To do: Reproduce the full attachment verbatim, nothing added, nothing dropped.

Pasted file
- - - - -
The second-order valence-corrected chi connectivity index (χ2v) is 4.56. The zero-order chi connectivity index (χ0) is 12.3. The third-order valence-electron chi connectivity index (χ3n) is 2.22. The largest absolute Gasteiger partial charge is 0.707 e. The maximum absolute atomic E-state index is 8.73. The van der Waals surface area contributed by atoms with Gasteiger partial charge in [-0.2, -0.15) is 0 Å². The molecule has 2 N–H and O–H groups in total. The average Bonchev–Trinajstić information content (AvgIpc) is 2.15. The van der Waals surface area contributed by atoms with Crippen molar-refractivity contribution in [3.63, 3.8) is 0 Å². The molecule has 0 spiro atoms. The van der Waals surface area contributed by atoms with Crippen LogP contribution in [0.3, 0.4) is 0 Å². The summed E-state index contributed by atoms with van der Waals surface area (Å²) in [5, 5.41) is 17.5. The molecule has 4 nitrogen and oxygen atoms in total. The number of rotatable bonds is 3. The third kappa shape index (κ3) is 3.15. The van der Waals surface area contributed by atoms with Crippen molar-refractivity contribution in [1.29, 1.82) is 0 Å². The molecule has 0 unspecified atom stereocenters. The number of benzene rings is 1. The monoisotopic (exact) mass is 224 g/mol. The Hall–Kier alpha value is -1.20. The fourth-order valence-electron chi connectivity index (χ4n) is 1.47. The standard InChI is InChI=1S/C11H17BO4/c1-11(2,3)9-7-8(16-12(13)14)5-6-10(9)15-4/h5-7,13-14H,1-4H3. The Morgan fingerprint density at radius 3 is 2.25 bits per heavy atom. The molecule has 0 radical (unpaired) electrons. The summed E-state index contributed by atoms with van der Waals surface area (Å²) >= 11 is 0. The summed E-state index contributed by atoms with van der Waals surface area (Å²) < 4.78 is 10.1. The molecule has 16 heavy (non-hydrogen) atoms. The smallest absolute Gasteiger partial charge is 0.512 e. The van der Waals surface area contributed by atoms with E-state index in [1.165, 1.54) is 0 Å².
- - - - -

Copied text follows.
The second-order valence-corrected chi connectivity index (χ2v) is 4.56. The zero-order chi connectivity index (χ0) is 12.3. The third-order valence-electron chi connectivity index (χ3n) is 2.22. The largest absolute Gasteiger partial charge is 0.707 e. The maximum absolute atomic E-state index is 8.73. The van der Waals surface area contributed by atoms with Gasteiger partial charge in [-0.2, -0.15) is 0 Å². The molecule has 2 N–H and O–H groups in total. The average Bonchev–Trinajstić information content (AvgIpc) is 2.15. The van der Waals surface area contributed by atoms with Crippen molar-refractivity contribution in [3.63, 3.8) is 0 Å². The molecule has 0 spiro atoms. The van der Waals surface area contributed by atoms with Crippen LogP contribution in [0.3, 0.4) is 0 Å². The summed E-state index contributed by atoms with van der Waals surface area (Å²) in [5, 5.41) is 17.5. The molecule has 4 nitrogen and oxygen atoms in total. The number of rotatable bonds is 3. The third kappa shape index (κ3) is 3.15. The van der Waals surface area contributed by atoms with Crippen molar-refractivity contribution in [1.29, 1.82) is 0 Å². The molecule has 0 unspecified atom stereocenters. The number of benzene rings is 1. The monoisotopic (exact) mass is 224 g/mol. The Hall–Kier alpha value is -1.20. The fourth-order valence-electron chi connectivity index (χ4n) is 1.47. The standard InChI is InChI=1S/C11H17BO4/c1-11(2,3)9-7-8(16-12(13)14)5-6-10(9)15-4/h5-7,13-14H,1-4H3. The Morgan fingerprint density at radius 3 is 2.25 bits per heavy atom. The molecule has 0 radical (unpaired) electrons. The summed E-state index contributed by atoms with van der Waals surface area (Å²) >= 11 is 0. The summed E-state index contributed by atoms with van der Waals surface area (Å²) < 4.78 is 10.1. The molecule has 16 heavy (non-hydrogen) atoms. The smallest absolute Gasteiger partial charge is 0.512 e. The van der Waals surface area contributed by atoms with E-state index in [1.165, 1.54) is 0 Å².